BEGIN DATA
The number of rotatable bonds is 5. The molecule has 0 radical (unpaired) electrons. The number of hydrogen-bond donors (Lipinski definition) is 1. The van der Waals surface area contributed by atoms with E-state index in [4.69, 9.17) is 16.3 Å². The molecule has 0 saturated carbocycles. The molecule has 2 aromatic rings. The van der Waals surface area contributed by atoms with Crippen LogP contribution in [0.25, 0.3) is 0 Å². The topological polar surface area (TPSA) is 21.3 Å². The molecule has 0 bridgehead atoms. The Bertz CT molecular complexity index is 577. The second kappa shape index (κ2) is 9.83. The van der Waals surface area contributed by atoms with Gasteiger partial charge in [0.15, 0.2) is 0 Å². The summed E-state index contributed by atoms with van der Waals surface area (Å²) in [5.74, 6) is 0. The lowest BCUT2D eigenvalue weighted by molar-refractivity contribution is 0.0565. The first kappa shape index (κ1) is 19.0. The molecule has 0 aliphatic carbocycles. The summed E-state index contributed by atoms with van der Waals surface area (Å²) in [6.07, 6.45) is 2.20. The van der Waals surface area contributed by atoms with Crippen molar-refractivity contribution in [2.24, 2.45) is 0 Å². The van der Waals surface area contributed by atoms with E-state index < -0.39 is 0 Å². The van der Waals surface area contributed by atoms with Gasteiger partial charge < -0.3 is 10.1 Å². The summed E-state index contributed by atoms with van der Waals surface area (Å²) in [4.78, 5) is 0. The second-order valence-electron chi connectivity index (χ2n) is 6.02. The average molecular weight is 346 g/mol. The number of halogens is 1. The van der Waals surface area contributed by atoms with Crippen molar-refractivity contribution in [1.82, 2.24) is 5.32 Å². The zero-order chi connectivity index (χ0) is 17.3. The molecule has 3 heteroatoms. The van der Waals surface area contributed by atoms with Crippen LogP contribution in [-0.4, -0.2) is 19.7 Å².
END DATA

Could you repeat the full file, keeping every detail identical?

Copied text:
The number of rotatable bonds is 5. The molecule has 0 radical (unpaired) electrons. The number of hydrogen-bond donors (Lipinski definition) is 1. The van der Waals surface area contributed by atoms with E-state index in [4.69, 9.17) is 16.3 Å². The molecule has 0 saturated carbocycles. The molecule has 2 aromatic rings. The van der Waals surface area contributed by atoms with Crippen LogP contribution in [0.25, 0.3) is 0 Å². The topological polar surface area (TPSA) is 21.3 Å². The molecule has 0 bridgehead atoms. The Bertz CT molecular complexity index is 577. The second kappa shape index (κ2) is 9.83. The van der Waals surface area contributed by atoms with Gasteiger partial charge in [0.15, 0.2) is 0 Å². The summed E-state index contributed by atoms with van der Waals surface area (Å²) in [5.74, 6) is 0. The lowest BCUT2D eigenvalue weighted by molar-refractivity contribution is 0.0565. The first kappa shape index (κ1) is 19.0. The molecule has 0 aliphatic carbocycles. The summed E-state index contributed by atoms with van der Waals surface area (Å²) in [6.07, 6.45) is 2.20. The van der Waals surface area contributed by atoms with Crippen molar-refractivity contribution in [2.24, 2.45) is 0 Å². The van der Waals surface area contributed by atoms with E-state index < -0.39 is 0 Å². The van der Waals surface area contributed by atoms with Gasteiger partial charge < -0.3 is 10.1 Å². The summed E-state index contributed by atoms with van der Waals surface area (Å²) in [4.78, 5) is 0. The second-order valence-electron chi connectivity index (χ2n) is 6.02. The average molecular weight is 346 g/mol. The number of halogens is 1. The van der Waals surface area contributed by atoms with Crippen molar-refractivity contribution in [1.82, 2.24) is 5.32 Å². The zero-order chi connectivity index (χ0) is 17.3. The molecule has 3 heteroatoms. The van der Waals surface area contributed by atoms with Crippen LogP contribution in [-0.4, -0.2) is 19.7 Å².